HALIFAX, NOVA SCOTIA
The icy waters off Sable Island mean different things to different people. For mariners they are the "Graveyard of the Atlantic," where shifting sands have claimed hundreds of ships over the centuries. But generations of fishermen have pursued the natural fortune in seafood species attracted to the nutritive waters.
These days, Sable Island, which is off the coast of Nova Scotia, means something new: natural-gas reserves, enough to heat hundreds of thousands of homes for many years to come. A formidable consortium of energy companies is seeking permission to go ahead with a $3-billion pipeline and offshore-drilling project to exploit the undersea gas.
The massive project would provide fresh gas supplies to New England and export earnings for Canada. But it also has attracted a wide range of critics with their own opinions.
"This is the start of a brand new industry [for Atlantic Canada]," says Graeme Connell, spokesman for the Sable Offshore Energy Project, a consortium dominated by industry giants Mobil and Shell.
For now, the project would consist of a network of production wells and drilling platforms scattered near the edge of the continental shelf about 141 miles off Nova Scotia. Gas would be transported ashore by an undersea pipeline, then pumped through a new pipeline 688 miles across Nova Scotia, New Brunswick, Maine, and New Hampshire to Boston.
Critics come from many quarters. Many Canadians disapprove of selling their energy resources to the US, although such raw resource exports are at the foundation of the national economy. Homeowners worry about loss of land-use rights if a pipeline crosses their property. Environmentalists and fishermen fear such a massive project may damage Nova Scotia's rich marine ecosystems.
The World Wildlife Fund, Canada, (WWF) is concerned about the project's proximity to The Gully, a vast undersea canyon that is rich in marine life, including a colony of rare bottlenose whales. WWF has been working for years to make the canyon into a Marine Protected Area, and is concerned about the project's effect on local ecology.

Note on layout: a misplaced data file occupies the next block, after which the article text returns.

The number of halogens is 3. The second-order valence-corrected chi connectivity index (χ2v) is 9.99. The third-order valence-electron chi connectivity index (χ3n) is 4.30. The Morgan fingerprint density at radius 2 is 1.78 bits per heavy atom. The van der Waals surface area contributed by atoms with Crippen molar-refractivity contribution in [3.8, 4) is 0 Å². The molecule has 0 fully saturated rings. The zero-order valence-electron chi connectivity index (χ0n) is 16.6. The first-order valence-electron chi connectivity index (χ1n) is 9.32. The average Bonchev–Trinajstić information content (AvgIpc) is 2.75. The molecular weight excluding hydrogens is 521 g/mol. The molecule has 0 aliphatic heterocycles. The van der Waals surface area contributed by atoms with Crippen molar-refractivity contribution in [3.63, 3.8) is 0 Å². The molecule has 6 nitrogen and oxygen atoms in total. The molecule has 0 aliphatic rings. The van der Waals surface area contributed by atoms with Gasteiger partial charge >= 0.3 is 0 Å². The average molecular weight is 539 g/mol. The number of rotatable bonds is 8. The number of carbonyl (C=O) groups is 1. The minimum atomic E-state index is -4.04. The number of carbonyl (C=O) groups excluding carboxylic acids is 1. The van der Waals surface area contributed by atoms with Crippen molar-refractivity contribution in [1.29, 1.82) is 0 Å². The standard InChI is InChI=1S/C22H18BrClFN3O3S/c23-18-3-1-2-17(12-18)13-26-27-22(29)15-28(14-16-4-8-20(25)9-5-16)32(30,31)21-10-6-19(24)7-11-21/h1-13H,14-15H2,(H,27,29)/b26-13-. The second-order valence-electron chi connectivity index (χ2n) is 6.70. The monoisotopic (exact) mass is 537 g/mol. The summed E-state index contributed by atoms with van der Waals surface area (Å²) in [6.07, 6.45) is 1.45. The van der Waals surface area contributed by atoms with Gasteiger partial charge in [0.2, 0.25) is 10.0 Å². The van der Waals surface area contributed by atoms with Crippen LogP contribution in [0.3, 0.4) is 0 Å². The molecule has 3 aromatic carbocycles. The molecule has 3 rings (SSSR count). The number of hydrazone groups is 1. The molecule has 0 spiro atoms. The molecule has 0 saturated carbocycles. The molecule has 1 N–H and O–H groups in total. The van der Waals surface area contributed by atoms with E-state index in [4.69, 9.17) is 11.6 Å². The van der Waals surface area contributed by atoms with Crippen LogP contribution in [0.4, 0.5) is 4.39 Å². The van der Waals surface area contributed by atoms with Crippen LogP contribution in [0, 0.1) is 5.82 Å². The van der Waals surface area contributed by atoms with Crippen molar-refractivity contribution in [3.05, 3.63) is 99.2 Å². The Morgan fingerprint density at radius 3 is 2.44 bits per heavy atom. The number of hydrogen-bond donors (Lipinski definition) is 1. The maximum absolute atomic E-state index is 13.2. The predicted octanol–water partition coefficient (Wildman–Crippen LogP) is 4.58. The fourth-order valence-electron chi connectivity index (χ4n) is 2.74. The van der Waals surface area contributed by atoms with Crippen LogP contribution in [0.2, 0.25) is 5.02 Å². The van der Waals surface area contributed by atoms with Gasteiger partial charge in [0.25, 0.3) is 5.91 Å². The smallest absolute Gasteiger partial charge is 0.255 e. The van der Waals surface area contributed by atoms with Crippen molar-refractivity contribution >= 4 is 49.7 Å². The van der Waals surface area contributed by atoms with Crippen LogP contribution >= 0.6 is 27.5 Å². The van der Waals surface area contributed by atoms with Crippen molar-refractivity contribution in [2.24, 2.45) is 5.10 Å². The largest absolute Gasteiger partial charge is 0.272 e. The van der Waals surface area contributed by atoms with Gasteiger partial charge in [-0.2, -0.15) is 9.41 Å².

The current project would involve only six of some two-dozen gas fields discovered off Sable Island, the closest of which lies 25 miles from the canyon's edge. Project proponents own rights to many other fields, including one lying on the Gully's rim. WWF wants a perpetual ban on drilling that field and the ocean dumping of drill cuttings at all Sable sites, says Cheri Recchia, a campaign director.
Ashore, the proposed Maritimes and Northeast Pipeline (M&NP) has sparked local opposition in small towns scattered along its route because residents fear negative impacts on the land and sea.
Even Quebec's big gas giant Gaz Metropolitain has climbed on board, opposing the proposed pipeline at regulatory hearings in favor of their own route through Quebec. So has Texas-based Tatham Offshore, which wants instead to build an undersea pipeline from the offshore fields off Newfoundland to New Hampshire via the Sable fields - a distance of more than 1,375 miles.
Most opponents are not against the Sable project itself; rather, they want changes made to the pipeline route, the way tolls are paid, or the environmental standards applied to the rigs and pipeline structures. Many see natural gas as a cleaner alternative to burning coal, which produces twice the quantity of greenhouse gases.
But more delays in the hearings could prompt Sable's proponents to throw in the towel. Project officials say they must start pumping gas to Boston by November 1999 in order to compete for long-term New England supply contracts. Due to construction time, Sable must get regulatory approval this September or "we may have to reconsider our involvement," says Bob Foulkes, a MN&P spokesman.